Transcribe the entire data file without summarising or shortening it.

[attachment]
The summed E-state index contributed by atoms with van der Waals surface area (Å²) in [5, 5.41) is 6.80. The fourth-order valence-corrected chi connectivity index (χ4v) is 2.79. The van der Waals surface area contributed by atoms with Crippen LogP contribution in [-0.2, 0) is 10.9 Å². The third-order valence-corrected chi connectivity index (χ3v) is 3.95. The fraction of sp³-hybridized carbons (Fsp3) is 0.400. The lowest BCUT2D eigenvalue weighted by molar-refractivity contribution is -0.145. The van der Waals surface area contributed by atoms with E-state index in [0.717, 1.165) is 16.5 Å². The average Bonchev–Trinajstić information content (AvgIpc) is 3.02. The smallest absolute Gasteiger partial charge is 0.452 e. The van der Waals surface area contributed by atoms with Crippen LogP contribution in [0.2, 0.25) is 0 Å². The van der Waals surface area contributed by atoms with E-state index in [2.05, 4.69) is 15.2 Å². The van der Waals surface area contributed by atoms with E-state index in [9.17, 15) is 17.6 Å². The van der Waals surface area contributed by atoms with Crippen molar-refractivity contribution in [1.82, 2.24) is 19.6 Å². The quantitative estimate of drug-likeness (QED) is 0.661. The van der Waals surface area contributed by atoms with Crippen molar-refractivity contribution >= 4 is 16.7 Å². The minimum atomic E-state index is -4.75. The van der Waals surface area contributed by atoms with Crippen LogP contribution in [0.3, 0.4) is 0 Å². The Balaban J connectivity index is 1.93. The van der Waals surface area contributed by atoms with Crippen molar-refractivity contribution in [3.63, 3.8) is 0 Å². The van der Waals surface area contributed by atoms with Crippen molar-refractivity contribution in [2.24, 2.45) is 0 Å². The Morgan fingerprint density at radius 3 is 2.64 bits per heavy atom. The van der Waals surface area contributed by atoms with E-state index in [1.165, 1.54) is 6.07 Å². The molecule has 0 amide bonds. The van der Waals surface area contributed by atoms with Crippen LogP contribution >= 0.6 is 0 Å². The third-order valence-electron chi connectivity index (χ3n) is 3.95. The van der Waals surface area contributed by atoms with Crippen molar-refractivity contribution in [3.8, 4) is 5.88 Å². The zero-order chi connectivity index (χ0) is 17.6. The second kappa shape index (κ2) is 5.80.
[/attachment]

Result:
The summed E-state index contributed by atoms with van der Waals surface area (Å²) in [5, 5.41) is 6.80. The fourth-order valence-corrected chi connectivity index (χ4v) is 2.79. The van der Waals surface area contributed by atoms with Crippen LogP contribution in [-0.2, 0) is 10.9 Å². The third-order valence-corrected chi connectivity index (χ3v) is 3.95. The fraction of sp³-hybridized carbons (Fsp3) is 0.400. The lowest BCUT2D eigenvalue weighted by molar-refractivity contribution is -0.145. The van der Waals surface area contributed by atoms with E-state index in [0.717, 1.165) is 16.5 Å². The average Bonchev–Trinajstić information content (AvgIpc) is 3.02. The smallest absolute Gasteiger partial charge is 0.452 e. The van der Waals surface area contributed by atoms with Crippen LogP contribution in [0.2, 0.25) is 0 Å². The van der Waals surface area contributed by atoms with E-state index in [2.05, 4.69) is 15.2 Å². The van der Waals surface area contributed by atoms with E-state index in [9.17, 15) is 17.6 Å². The van der Waals surface area contributed by atoms with Crippen molar-refractivity contribution in [1.82, 2.24) is 19.6 Å². The quantitative estimate of drug-likeness (QED) is 0.661. The van der Waals surface area contributed by atoms with Crippen molar-refractivity contribution >= 4 is 16.7 Å². The minimum atomic E-state index is -4.75. The van der Waals surface area contributed by atoms with Crippen LogP contribution in [0.3, 0.4) is 0 Å². The Balaban J connectivity index is 1.93. The van der Waals surface area contributed by atoms with Crippen molar-refractivity contribution in [3.63, 3.8) is 0 Å². The van der Waals surface area contributed by atoms with Crippen molar-refractivity contribution in [2.24, 2.45) is 0 Å². The Morgan fingerprint density at radius 3 is 2.64 bits per heavy atom. The van der Waals surface area contributed by atoms with E-state index in [1.165, 1.54) is 6.07 Å². The molecule has 0 amide bonds. The van der Waals surface area contributed by atoms with Crippen LogP contribution >= 0.6 is 0 Å². The third-order valence-electron chi connectivity index (χ3n) is 3.95. The van der Waals surface area contributed by atoms with Crippen molar-refractivity contribution in [3.8, 4) is 5.88 Å². The zero-order chi connectivity index (χ0) is 17.6. The second kappa shape index (κ2) is 5.80.